This change in tax policy has resulted in incredible business growth, job growth and higher tax revenue for the City of Pittsburgh. From 2011, when the City of Pittsburgh finally phased out entirely its BPT, annual revenues from the PPT have increased every year since. The tax change fueled more small business development and job growth while enhancing the economic vitality of that City.

It is important to note that Pittsburgh’s switch to a PPT did not achieve revenue neutrality in year one of the transition because they set the PPT tax rate too low.

Learning from Pittsburgh, I was able to successfully legislate into state law language which permits the City of Scranton and the School District to adjust their rate once if the collections in year one are lower and do not achieve revenue neutrality with the prior year’s collections of the BPT.   The City and the School District have reliable data to ensure a proper setting of the PPT rate but even so, they are permitted by law to adjust it to ensure no loss in revenue.

Currently the City’s annual budget is approximately $125 million and the School District’s annual budget is approximately $168 million. The total amount of Business Privilege taxes collected annually by both taxing authorities is approximately $8 million, which is but a fraction of total revenues and expenses. But the BPT, levied on gross receipts, is a detested tax; it is regressive; and it is exceedingly difficult to collect. A PPT on the other hand, paid by all for-profit employers in the City, is much more efficient, predictable and progressive. Pittsburgh’s experience is clear evidence of that.

The City of Scranton is in the midst of a downtown renaissance. There is excitement, activity and small business growth on every corner of our downtown business district. We have been under the cloud of Act 47 financially distressed status since 1992 and now we are finally on the brink of exiting. The approval of this ballot measure is a key part of the City’s recovery plan and it is important to the future financial health of both the City and the School District.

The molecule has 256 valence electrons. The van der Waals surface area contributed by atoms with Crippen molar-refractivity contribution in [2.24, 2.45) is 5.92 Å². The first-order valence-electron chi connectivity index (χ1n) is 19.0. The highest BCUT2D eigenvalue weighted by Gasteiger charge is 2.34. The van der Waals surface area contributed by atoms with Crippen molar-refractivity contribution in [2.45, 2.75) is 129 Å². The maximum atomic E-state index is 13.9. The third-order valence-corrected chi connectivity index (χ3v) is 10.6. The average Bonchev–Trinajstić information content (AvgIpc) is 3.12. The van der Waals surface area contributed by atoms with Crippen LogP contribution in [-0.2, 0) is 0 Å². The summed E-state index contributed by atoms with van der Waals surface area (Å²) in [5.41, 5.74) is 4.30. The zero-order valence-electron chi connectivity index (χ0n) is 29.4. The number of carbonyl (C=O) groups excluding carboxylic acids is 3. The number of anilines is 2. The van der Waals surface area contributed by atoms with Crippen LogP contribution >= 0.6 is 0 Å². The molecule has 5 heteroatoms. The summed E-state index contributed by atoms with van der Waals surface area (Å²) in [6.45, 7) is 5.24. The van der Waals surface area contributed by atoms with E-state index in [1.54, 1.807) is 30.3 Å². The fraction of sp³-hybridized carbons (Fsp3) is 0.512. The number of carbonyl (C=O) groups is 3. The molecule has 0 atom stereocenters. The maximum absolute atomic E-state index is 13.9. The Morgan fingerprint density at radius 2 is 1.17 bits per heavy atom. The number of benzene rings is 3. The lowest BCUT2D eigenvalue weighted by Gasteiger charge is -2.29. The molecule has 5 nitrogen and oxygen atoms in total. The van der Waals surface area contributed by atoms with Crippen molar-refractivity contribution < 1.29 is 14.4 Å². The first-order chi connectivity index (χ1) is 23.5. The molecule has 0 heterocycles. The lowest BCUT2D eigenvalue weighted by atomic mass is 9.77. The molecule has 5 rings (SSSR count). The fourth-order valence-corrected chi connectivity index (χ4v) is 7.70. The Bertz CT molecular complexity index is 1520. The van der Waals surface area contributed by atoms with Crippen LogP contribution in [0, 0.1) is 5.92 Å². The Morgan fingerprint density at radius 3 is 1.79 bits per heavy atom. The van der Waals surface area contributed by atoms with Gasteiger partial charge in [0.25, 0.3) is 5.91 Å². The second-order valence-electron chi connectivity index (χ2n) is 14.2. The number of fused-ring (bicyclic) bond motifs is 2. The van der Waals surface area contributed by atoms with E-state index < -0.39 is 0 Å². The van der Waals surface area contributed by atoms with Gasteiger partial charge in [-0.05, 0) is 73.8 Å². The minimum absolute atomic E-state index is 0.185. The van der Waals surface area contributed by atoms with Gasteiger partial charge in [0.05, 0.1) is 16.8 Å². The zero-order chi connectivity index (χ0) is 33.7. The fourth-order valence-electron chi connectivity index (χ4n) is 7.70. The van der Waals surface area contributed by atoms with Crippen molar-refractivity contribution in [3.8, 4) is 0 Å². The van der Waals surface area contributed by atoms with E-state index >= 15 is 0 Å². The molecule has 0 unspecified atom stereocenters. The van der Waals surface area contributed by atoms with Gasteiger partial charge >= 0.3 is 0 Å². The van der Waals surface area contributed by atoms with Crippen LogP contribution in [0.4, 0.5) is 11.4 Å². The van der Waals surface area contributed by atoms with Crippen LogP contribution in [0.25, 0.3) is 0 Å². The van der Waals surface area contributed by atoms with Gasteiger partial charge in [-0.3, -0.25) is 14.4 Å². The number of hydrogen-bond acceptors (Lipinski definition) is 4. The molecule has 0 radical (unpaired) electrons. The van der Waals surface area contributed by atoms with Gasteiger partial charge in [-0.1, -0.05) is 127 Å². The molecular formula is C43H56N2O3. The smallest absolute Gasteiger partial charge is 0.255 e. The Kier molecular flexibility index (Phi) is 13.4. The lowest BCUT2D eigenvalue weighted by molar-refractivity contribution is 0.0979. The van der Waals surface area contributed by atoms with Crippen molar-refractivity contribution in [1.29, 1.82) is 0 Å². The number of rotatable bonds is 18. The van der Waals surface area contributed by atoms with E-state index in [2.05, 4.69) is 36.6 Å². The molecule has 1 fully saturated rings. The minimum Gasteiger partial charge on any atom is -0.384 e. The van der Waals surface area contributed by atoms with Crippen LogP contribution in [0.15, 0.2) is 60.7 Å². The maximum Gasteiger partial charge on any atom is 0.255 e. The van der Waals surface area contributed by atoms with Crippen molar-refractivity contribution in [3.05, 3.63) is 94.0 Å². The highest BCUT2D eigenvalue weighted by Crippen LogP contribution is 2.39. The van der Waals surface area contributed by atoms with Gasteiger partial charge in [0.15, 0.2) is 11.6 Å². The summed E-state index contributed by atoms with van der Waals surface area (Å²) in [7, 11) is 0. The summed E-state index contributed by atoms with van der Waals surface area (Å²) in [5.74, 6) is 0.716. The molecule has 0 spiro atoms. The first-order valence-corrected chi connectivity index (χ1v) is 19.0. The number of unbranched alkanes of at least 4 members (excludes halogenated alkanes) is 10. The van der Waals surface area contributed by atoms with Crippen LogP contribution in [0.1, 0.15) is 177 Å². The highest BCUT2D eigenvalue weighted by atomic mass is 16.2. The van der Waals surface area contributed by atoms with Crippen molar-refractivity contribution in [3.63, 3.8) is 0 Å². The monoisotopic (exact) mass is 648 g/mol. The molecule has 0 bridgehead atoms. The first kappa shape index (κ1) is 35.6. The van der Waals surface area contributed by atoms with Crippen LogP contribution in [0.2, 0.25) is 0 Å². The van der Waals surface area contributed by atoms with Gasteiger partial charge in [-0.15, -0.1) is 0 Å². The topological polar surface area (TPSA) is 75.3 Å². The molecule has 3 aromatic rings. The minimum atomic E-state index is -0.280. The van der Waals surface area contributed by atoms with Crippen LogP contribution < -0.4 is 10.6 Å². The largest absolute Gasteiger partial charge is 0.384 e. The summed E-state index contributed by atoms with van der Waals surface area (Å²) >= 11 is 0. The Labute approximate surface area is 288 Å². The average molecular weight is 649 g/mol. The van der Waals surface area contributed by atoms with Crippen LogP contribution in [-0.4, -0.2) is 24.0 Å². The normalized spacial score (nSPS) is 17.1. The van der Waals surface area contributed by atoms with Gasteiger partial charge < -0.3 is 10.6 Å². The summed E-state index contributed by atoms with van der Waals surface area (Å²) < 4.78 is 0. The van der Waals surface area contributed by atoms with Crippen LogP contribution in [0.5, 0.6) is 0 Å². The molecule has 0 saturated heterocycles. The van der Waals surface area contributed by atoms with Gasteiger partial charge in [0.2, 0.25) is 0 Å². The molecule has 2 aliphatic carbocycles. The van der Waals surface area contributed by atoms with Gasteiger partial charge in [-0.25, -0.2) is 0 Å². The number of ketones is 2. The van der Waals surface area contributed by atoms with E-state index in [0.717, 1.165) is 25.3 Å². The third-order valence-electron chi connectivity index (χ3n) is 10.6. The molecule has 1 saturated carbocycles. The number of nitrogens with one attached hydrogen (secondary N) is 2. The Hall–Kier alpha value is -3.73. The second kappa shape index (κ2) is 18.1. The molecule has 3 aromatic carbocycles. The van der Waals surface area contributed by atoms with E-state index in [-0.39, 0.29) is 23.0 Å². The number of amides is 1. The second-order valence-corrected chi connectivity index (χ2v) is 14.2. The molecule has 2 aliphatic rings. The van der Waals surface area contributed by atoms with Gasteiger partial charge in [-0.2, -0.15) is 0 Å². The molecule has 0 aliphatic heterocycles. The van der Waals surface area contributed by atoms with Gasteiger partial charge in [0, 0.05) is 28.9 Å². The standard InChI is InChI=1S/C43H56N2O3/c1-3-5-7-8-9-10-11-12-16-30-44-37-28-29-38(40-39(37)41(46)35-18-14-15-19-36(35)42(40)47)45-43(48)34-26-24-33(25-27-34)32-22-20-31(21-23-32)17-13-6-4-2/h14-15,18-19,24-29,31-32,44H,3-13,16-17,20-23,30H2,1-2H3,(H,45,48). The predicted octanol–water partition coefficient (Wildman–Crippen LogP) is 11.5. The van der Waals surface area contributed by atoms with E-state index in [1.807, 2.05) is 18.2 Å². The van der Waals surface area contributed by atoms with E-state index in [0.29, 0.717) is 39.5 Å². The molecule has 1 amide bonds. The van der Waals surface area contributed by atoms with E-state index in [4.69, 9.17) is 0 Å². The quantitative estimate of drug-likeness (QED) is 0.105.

As your state Senator I have one simple obligation: to improve the quality of life for all the people I represent. I advanced legislation in Harrisburg to give the City and the School District this option so they could protect the City’s taxpayers from unsustainable and untenable property tax increases. I support the referendum to allow the Scranton School Board to make this tax policy change to a PPT because I believe it to be in the best interest of the taxpayers we represent in common.

Around the District

Glad to stand with Senator Art Haywood and my Senate Democratic colleagues to discuss the findings contained in his thorough report on poverty in our communities across the Commonwealth. This detailed report will help us legislate better solutions that can help families emerge from poverty. Click here to review Sen. Haywood's report

I had a great discussion with State Rep. Russ Diamond and members of the Pennsylvania News Media Association about open records, transparency and the value of accurate news coverage as part of the 95th Annual PNA Convention held at the Hilton Scranton & Conference Center recently.


It was a pleasure to join Rep. Kyle Mullins, Greater Scranton Chamber of Commerce president Bob Durkin, Scranton Mayor Wayne Evans and the Leadership Lackawanna Executive Program recently at the Scranton Cultural Center to discuss our roles in government.